There is a little bit of the gadget freak in all of us

by George Mann

When I say all of us, I am of course referring to all of us photographers. I remember that even as far back as my early teens, I would anxiously await the latest copies of Popular Photography and Modern Photography magazines every month.

When the magazines arrived I would read them from cover to cover, to look for the latest cameras, lenses, light meters (the Gossen Luna Pro, my first light meter, first came out in 1963), general must have accessories, like Nikon exposure button extenders (remember those?), the newest films, and special effects filters (cross star and prism effect filters were big then).

I think I first visited Willoughby-Peerless in New York (then the world's largest camera store) when I was about 9 years old. It was so huge and so over whelming, I will never forget that day.

For a number of years I made do with a twin lens Ricohflex that I was given on my 11th birthday, but at about age 16 I bought a Nikkorex F with a 50mm f1.4 Nikkor lens and the acquiring of camera bodies, lenses and other essential gadgets, has never stopped since. There have been an incredible number of Nikon, Bronica, Mamiya, Hasselblad, and even various Sinar camera systems that have passed through my equipment bags over the years.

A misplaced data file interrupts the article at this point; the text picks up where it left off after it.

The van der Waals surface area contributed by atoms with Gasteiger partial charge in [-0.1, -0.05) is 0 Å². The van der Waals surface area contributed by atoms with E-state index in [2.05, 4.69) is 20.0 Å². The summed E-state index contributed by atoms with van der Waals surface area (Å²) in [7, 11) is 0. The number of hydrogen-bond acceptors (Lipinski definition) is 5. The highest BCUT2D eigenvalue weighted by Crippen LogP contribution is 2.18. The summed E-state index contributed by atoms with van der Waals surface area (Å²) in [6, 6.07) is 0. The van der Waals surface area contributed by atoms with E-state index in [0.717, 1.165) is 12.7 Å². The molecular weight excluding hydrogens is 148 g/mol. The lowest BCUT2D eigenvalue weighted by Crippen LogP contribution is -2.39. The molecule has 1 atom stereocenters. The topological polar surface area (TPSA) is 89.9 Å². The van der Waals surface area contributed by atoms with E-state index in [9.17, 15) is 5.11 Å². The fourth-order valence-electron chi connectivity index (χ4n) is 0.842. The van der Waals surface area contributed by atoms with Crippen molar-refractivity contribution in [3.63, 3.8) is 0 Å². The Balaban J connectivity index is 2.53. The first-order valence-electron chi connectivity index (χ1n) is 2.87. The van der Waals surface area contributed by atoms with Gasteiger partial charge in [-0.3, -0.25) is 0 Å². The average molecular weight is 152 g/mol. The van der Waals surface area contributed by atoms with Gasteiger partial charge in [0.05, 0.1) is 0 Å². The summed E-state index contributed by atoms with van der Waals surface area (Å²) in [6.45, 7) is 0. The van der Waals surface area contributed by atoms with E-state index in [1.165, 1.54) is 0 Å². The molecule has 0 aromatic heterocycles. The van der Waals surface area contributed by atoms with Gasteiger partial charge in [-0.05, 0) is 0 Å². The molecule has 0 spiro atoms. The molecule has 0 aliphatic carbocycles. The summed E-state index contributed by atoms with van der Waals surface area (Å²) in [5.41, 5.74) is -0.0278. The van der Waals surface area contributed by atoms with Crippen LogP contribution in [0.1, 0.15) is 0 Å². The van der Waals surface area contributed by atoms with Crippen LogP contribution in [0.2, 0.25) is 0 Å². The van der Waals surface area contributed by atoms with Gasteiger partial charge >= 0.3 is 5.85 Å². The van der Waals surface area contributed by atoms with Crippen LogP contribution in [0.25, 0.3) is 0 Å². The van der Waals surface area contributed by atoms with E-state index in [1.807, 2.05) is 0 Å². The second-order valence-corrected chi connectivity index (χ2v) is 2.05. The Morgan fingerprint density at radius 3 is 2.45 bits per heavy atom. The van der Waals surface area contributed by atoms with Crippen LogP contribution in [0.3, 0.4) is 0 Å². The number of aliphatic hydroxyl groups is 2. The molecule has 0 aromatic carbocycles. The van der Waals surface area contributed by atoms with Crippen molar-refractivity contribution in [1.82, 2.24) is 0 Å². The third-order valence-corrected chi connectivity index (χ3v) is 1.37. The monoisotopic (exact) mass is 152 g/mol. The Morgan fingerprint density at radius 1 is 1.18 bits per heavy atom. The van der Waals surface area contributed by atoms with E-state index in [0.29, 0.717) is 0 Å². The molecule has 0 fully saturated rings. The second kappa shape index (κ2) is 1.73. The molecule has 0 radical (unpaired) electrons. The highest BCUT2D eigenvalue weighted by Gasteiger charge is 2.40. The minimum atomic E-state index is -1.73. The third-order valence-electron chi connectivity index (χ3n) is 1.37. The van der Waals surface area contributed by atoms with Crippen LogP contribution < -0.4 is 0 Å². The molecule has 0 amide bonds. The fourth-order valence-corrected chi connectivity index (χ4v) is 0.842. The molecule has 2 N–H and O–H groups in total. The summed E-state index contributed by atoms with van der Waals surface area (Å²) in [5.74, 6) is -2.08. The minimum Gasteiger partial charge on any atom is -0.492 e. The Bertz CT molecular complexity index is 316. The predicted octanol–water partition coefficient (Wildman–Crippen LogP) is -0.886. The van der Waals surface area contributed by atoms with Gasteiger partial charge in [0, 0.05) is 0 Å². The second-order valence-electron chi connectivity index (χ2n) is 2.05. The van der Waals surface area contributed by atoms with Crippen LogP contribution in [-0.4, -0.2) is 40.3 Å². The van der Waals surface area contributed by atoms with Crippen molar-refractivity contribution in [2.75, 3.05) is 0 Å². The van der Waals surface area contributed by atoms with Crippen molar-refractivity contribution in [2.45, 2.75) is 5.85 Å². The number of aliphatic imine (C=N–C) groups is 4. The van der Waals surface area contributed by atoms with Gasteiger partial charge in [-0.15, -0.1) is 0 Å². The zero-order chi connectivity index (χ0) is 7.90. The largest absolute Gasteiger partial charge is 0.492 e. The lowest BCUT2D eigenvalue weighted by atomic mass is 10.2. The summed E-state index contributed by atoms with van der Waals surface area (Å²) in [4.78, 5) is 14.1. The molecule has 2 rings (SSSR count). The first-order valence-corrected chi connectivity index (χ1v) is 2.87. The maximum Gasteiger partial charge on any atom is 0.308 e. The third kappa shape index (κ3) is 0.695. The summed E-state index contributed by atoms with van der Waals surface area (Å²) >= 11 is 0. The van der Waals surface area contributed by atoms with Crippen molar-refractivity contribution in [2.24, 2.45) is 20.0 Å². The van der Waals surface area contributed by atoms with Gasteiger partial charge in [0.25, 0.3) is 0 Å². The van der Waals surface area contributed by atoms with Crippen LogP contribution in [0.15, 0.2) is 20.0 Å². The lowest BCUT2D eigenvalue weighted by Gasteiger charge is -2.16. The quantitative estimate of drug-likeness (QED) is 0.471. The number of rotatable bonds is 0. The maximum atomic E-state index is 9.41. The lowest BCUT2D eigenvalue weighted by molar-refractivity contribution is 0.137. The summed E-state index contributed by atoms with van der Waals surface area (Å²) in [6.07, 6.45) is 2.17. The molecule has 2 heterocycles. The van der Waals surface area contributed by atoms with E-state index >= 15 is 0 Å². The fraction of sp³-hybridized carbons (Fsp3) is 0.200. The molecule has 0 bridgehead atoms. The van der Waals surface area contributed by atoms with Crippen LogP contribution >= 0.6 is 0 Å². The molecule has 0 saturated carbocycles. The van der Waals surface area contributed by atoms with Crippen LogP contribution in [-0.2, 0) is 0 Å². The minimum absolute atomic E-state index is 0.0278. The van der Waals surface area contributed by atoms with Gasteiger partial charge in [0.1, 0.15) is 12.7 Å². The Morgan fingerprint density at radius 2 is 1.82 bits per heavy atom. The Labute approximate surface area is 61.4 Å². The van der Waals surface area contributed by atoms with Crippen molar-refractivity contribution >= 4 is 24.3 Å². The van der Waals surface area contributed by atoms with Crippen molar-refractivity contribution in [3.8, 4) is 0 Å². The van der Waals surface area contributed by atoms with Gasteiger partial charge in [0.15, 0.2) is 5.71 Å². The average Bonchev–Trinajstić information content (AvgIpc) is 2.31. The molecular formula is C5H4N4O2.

As I grew older I also became more interested in film developing and photo enlarging so my closets were always filled up with half empty bottles of some very dangerous and awful smelling chemicals. The smell of D76, Rodinal and print fixer was permanently absorbed into all my clothes and probably came out of my pores.

So here we are now in the age of digital cameras and computer based darkrooms. The photo magazines have been replaced by photo websites (and blogs) and the mail order camera and equipment dealers have gone online. Our appetite for photographic gadget (hardware and software) news and acquisition, seems to have increased to an even a higher level than ever before.

For the last ten years or so I have acquired and discarded a large number of digital cameras and accessories from Sony, Canon, Olympus and Nikon, plus the ones from Konica, Panasonic, Samsung and Leica that I just borrowed for "review" purposes.

The darkroom equipment and photo chemicals have also been replaced by an endless succession of new computers and ever more powerful software. This is not necessarily a bad thing of course, technology is allowing us to do things with photography that we never even dreamed of before and the advances are real, not imaginary.

So the big question for this blog posting is, where does Adobe Photoshop (especially Photoshop Lightroom) fit into this never-ending gadget acquisition scenario?

I have personally been using Photoshop since 1988, when I was handed a disk with a pre-release (Beta) version of Photoshop, at a Seybold Desktop Publishing Conference, in Santa Clara, California. So I would have to say that Adobe Photoshop is one of those long term gadgets, that seems to have found a way to either adapt to the changes in the photo industry as they occur, or at times even to make them happen. Photoshop Lightroom is the most cutting edge gadget version of Adobe Photoshop at this time and it is making the changes happen right now.